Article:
- A malware called ‘HackBoss’ is being distributed through fake Telegram channels since 2018.
- The malware poses as a variety of hacking and cracking tools, but it just steals crypto by diverting transactions in reality.
- While unsophisticated, HackBoss can operate undetected for long and has already made significant amounts of money for its authors.
There’s a cryptocurrency-stealing malware named ‘HackBoss’ that has been snatching people’s assets since November 2018, and according to the most conservative estimates, its operators have made about $560,450. Because ‘HackBoss’ is still out there tricking people en masse, Avast researchers have compiled a detailed report on it to help us understand the risks and identify the signs of trouble. This is especially important now that the price of crypto is rising again, so the interest jumps up for both the crooks and the inexperienced crypto investors.
HackBoss is a simple crypto-stealer that is delivered to its victims via a Telegram channel carrying the same name. The channel is supposed to provide software for hackers like bank credential stealers, trojans, key crackers, code generators, cryptocurrency wallet crackers, etc. However, all posts on the channel point to an encrypted file storage platform the fetches the same malware, HackBoss. No matter the name, description, or even the instructions that often accompany these tools, it’s always the HackBoss crypto-stealer.
Upon launch, and as soon as the user clicks on any button on the UI of the app, the malicious functionality of the software is triggered. An executable is decrypted, a startup value is added on the system registry, and a scheduled task set to relaunch the malware every minute is added as well.
The tool does then check the clipboard content until it finds something that looks like a cryptocurrency wallet address. If that happens, it automatically replaces the value with an address controlled by the actors, and so any subsequent transaction will go straight to their pocket.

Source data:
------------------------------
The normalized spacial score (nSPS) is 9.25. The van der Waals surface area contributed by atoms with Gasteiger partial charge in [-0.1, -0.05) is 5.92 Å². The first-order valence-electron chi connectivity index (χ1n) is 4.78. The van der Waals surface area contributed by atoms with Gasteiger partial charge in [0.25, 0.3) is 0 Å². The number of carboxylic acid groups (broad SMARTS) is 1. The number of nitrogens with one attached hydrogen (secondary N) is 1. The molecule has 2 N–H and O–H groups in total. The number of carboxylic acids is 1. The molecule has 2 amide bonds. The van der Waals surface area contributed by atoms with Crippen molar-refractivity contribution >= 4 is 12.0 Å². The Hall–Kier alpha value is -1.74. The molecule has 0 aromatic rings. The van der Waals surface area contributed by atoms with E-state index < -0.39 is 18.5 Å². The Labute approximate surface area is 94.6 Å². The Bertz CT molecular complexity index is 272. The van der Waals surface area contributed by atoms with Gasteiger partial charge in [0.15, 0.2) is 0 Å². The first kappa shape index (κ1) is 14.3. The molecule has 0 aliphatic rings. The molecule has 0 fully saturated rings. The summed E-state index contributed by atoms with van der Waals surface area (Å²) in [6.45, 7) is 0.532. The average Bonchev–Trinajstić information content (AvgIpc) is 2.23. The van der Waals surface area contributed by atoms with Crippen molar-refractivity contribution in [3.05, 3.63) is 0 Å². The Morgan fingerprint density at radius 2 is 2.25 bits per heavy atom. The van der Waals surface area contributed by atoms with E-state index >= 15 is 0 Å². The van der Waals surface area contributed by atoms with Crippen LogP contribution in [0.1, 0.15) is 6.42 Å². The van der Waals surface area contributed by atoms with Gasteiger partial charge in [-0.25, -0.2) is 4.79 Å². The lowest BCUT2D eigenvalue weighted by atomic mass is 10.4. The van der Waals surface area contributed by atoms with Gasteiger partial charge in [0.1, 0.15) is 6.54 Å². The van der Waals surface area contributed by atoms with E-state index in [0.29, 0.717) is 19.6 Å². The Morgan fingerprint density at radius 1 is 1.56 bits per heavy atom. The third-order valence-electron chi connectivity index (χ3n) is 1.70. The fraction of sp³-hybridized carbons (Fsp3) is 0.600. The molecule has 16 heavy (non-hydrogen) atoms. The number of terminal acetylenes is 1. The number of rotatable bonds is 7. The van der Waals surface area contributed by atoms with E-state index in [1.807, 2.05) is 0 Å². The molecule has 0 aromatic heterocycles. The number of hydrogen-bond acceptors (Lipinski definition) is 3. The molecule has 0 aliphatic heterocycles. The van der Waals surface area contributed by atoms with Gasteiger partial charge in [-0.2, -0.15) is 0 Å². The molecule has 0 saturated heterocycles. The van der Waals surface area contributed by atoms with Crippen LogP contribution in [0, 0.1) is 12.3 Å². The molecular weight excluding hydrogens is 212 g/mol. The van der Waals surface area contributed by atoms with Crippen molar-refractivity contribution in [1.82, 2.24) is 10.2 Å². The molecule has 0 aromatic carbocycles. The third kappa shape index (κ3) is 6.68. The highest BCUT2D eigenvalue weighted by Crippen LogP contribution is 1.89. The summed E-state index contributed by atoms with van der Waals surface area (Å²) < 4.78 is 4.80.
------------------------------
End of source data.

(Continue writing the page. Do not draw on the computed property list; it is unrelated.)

It’s a simple yet effective and unlikely to spot trick, which has led to monetary losses of over half a million USD. Most of the victims are based in the United States, Nigeria, Russia, Germany, India, and Ghana.
Avast has analyzed more than 100 cryptocurrency wallet addresses linked to the HackBoss actors, which collect BTC, ETH, Litecoin, and even Dogecoin. Some of these addresses have already been reported, even for other kinds of scamming operations, so the same actors are likely involved in other malicious campaigns besides the HackBoss one.
While it’s easy to suggest that people who roam in shady Telegram channels dedicated to hacking and cracking will only get what they deserve in the end, we shouldn’t forget about all the possible ways someone could end up there. Malware authors promote their Telegram groups on forums of all kinds. Hence, users who are looking for advice and are unaware of the dangers of anonymous channels could easily download stuff without thinking twice about it.
If you are engaging in crypto investments, make sure to double-check the wallet address you are about to send money to, use MFA to secure all your accounts, and avoid downloading anything from untrustworthy sources. In the case of the HackBoss, a good AV tool would stop it from running on the system in the first place.